As to TGO, well that's the reality of magazine publishing. Groups like the RSPB in favour of green energy and worried about climate change sell foreign holidays and run advertisements for them too. I don't think there's any contradiction between defending wild land and promoting adventure holidays abroad anyway. The answer to rapidly expanding air travel doesn't lie in not promoting adventure travel but in fair fuel taxes and costs. I think it's absolutely crazy that it's much cheaper to fly to many European and UK destinations than to go by train.

    With Nepal tourism is the country's biggest industry and the main earner of foreign exchange. Without tourism Nepal would have a very bleak future.

  18. #58
    ‹bermensch jonno's Avatar
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    Bit of a problem this, clearly traveling by aircraft is one of the worst ways (if not the worst way) to travel as far as the enviroment goes .
    Walking once there will not reduce the impact one dot. Anyway , when was the last time anyone put their rucksack on and set stride from the terminal building? (I know, one of you will have!)

    Lets face it if we want to help ,stopping flying is one of the most effective ways.
    I almost certainly will continue to fly on aeroplanes just like most others. Flying is a "pleasure" most of us will not relinquish.
    The answer ,Tax ? Maybe not, it could be heavily taxed but would it stop people?
    The airlines would need to fill thier flights to survive so would come up with schemes to offset the tax levy.

    Even if this offsetting failed and the cost of flights increased people would just cut thier cloth accordingly and downscale the holiday *** instead of ****, 10 days not 14.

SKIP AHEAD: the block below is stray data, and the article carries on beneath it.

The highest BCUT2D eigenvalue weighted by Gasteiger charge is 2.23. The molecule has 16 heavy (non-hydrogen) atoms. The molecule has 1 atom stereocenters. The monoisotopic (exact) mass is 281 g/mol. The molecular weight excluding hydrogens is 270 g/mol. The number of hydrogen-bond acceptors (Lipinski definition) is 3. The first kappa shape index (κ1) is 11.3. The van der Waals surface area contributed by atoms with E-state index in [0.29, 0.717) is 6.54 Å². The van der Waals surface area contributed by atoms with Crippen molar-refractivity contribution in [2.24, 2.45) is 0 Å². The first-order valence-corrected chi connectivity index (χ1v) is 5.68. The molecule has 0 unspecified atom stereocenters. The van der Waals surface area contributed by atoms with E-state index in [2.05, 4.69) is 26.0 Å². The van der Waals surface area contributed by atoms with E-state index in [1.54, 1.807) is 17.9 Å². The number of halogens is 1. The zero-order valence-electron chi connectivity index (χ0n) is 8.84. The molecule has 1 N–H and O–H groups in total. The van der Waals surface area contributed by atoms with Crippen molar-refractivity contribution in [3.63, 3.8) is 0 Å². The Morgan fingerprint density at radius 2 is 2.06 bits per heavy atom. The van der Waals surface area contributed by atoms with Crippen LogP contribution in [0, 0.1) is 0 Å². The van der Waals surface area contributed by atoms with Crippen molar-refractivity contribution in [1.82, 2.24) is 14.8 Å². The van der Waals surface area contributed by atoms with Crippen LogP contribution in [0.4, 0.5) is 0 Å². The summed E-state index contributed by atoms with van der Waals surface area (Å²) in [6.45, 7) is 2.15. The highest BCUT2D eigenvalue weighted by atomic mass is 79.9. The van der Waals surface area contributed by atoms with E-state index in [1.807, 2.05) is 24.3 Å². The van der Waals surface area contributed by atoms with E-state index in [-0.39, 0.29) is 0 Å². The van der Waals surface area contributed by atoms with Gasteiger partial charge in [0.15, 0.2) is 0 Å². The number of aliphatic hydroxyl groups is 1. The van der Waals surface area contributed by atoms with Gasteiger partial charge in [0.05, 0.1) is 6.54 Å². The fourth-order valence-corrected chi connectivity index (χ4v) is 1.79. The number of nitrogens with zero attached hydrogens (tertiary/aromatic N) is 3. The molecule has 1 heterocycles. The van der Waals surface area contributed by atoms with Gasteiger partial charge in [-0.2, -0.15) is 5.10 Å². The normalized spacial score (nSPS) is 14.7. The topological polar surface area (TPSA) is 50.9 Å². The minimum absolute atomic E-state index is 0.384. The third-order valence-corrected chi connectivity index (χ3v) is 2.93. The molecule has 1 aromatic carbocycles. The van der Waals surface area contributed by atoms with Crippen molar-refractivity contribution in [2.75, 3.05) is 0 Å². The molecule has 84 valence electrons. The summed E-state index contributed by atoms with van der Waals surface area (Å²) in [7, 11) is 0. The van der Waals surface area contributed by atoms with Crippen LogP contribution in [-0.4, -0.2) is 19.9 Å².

They would do this before missing it altogether. It would not reduce the number of flights by much.

    If taxed too high , then "average" family cannot afford foreign holidays, the airlines go bust and flying reverts to being a rich mans holiday choice. I suspect that any government who attempted that route would find that Mr+Mrs Average would be quickly down the polling station at the first opportunity to see em on thier way.

    Its idealistic to imagine that mags like TGO could survive without advertising revenue, and difficult to see how to fill the gaps by not using travel adverts. Travel is afterall a strong part of The TGO buzz and the adverts complement this.
    Few of us can say that we are as PC as we should be as far as the enviroment goes.

    Our lifestyles need to change but this change will take time and education to sort, like an alcoholic who wants to stop drinking ,success will onl;y come when we REALLY want to stop.
    We are not yet there.

  19. #59
    ‹bermensch Andy Howell's Avatar
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    Dinowic can, of course, provide power very quickly. But the reason it was needed was to take-up excess power! I used to often stay in a cottage opposite and it watching the use of the station was very interesting.

    Cameron - we love you really :-)

  20. #60
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    Not all mega-rich landowners want wind-farms. Donald Trump got one stopped. And Sigrid Rausing is trying to. Rausing, who owns 40,000 acres of the Monadhliath not only opposes windfarms, but ordered a major deer cull a few years ago, and is said to be reforesting her estate. (And another Rausing seems to own the Corrour estate, which is very hilluser friendly.) Would it be more constructive to argue for reforestation as an alternative to windfarms? How many trees do you need to plant to have the same benefits in terms of global warming as a wind turbine?